Fossils and the Birth of Paleontology: Nicholas Steno (1 of 2)

Nicholas Steno

If one day in history had to be picked as the birth of paleontology, it might be the day in 1666 when two fishermen caught a giant shark off the coast of Livorno in Italy. The local duke ordered that this curiosity be sent to Niels Stensen (better known as Steno), a Danish anatomist working at the time in Florence. As Steno dissected the shark, he was struck by how much the shark teeth resembled “tongue stones,” triangular pieces of rock that had been known since ancient times.

Today, most people would instantly wonder whether the tongue stones were giant petrified shark teeth, but in 1666 such a presumption was a tremendous leap. Few could imagine how living matter could be turned to stone, and beyond that, encased in solid rock—especially if the rock were well above sea level and contained remnants of a marine organism. Fossils were instead thought to have fallen from the sky, or to be “sports of nature”—peculiar geometrical shapes impressed on the rocks themselves.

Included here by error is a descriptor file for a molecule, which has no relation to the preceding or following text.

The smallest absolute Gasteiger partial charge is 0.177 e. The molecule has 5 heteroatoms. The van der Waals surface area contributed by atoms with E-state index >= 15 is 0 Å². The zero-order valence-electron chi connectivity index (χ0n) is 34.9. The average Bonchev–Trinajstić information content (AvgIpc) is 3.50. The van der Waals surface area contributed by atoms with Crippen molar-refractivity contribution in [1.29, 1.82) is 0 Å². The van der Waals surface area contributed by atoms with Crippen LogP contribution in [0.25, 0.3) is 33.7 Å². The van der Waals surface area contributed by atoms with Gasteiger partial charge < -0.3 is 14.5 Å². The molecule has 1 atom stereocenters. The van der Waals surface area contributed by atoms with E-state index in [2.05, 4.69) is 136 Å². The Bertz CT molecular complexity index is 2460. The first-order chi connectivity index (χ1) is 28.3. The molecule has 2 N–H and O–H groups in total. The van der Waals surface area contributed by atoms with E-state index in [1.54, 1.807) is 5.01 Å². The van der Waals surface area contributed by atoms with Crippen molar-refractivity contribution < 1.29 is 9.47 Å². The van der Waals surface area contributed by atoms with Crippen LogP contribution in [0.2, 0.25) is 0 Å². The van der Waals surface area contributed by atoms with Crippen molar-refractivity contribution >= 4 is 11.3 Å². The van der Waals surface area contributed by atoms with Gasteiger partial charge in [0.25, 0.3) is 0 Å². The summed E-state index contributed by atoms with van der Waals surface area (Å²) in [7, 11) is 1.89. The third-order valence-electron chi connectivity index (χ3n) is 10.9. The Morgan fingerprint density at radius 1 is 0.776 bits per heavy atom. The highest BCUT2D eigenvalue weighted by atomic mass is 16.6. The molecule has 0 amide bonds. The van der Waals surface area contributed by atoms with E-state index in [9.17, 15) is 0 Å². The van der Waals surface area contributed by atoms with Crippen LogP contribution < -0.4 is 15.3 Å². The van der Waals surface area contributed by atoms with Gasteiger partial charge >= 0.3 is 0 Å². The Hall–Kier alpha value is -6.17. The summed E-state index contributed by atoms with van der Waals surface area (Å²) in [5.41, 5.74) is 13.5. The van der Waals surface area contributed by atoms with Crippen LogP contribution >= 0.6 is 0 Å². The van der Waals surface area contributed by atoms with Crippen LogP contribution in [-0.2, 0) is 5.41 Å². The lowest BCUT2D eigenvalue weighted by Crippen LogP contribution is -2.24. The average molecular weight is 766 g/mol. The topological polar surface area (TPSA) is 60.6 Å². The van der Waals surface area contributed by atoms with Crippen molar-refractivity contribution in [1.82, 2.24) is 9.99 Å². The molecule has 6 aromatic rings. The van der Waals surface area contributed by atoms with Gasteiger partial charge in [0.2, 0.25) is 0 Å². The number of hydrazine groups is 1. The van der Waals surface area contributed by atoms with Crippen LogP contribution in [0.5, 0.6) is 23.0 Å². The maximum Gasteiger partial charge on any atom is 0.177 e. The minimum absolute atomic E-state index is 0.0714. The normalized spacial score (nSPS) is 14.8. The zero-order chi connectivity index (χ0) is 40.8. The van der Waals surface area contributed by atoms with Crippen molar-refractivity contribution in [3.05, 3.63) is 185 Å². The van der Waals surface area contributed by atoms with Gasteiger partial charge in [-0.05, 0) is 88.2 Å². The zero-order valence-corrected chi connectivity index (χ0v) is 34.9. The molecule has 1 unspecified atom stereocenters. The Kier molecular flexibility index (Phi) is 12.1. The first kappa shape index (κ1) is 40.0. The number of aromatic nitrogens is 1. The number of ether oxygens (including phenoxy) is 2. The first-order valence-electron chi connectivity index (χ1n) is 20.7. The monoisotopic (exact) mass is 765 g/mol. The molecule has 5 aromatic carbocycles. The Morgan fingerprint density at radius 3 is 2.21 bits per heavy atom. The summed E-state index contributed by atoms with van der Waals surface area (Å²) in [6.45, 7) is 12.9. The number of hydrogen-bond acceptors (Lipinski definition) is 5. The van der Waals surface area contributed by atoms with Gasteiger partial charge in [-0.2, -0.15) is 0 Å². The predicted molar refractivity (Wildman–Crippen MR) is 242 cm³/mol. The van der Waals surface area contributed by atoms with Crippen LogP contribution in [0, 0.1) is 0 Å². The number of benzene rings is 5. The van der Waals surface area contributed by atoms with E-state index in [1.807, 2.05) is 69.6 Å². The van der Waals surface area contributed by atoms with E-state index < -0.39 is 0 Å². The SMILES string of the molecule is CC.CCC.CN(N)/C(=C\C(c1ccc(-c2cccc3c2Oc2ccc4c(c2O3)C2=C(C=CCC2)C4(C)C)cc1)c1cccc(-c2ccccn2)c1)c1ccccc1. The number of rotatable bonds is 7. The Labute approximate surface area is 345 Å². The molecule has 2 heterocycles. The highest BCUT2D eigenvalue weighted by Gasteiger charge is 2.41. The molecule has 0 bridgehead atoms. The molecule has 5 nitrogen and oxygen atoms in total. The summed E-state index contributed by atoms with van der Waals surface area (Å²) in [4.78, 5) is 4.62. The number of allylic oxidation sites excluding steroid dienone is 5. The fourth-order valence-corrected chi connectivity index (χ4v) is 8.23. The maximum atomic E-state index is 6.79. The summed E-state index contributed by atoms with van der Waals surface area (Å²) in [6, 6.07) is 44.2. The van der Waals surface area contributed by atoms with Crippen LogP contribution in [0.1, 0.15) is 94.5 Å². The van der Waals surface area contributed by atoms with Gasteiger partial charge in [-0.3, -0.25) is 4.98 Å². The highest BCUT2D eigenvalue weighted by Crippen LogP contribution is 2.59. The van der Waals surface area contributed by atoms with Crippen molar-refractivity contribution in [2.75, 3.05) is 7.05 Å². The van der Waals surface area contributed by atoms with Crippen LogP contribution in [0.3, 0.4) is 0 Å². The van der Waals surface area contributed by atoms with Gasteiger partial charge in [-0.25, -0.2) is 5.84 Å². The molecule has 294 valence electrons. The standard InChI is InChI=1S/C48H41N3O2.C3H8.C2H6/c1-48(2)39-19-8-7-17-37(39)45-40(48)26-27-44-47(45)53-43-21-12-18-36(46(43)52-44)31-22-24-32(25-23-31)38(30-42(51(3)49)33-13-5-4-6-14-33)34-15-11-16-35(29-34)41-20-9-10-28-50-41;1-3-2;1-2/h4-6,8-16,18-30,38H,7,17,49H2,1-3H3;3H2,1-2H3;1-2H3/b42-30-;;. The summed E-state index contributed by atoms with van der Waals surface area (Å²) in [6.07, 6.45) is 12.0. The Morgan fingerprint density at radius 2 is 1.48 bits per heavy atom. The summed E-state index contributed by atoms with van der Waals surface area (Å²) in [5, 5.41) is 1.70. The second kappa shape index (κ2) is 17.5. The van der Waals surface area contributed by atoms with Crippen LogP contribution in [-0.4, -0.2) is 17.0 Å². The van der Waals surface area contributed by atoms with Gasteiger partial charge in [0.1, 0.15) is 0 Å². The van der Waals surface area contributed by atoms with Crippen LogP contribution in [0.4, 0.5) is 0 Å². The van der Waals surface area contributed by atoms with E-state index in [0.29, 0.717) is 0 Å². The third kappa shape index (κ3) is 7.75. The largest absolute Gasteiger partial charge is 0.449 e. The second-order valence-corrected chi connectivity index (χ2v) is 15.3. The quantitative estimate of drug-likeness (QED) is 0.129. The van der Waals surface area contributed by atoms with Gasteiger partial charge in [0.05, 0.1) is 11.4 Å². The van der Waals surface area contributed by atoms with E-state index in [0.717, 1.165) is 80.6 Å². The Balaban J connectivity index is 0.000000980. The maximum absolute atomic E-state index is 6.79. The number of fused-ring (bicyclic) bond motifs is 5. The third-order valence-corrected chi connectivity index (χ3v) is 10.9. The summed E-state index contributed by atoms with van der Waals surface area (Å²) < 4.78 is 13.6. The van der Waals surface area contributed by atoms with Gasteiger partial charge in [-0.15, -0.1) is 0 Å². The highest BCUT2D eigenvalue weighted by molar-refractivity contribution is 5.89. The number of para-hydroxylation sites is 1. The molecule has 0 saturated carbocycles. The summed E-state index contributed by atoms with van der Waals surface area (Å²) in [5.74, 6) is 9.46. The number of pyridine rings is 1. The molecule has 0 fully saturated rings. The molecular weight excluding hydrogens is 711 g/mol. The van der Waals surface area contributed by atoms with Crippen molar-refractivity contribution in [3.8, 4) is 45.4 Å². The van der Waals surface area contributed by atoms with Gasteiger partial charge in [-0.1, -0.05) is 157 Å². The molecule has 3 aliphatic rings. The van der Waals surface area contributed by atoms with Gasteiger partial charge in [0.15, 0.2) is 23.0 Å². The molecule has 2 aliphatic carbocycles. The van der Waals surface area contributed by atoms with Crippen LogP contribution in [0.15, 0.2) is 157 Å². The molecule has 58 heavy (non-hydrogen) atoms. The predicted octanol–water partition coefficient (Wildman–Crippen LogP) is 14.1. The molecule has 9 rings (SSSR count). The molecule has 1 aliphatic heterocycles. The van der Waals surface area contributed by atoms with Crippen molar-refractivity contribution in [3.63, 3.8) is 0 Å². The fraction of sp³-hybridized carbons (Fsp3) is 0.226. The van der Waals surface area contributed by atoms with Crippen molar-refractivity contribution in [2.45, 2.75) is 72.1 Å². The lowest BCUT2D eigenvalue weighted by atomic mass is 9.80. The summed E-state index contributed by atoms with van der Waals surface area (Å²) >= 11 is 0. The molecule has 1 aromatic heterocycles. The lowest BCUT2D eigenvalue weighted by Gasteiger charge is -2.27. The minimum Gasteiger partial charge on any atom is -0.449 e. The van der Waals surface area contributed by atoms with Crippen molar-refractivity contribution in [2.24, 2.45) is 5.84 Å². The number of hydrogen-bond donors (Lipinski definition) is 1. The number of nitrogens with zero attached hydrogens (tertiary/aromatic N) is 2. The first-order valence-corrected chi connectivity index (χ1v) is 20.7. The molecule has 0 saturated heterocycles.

From Living Tissue to Stone
Steno made the leap and declared that the tongue stones indeed came from the mouths of once-living sharks. He showed how precisely similar the stones and the teeth were. But he still had to account for how they could have turned to stone and become lodged in rock. Naturalists of Steno’s day were becoming convinced that matter was composed of different combinations of tiny “corpuscles”—what today we would call molecules. Steno argued that the corpuscles in the teeth were replaced bit by bit, by corpuscles of minerals. In this gradual process, the teeth didn’t lose their overall shape as they turned from tissue to stone.

Steno's shark teeth
Steno’s drawing of a shark head helped him see that “tongue stones” were actually fossil shark teeth (right).
 

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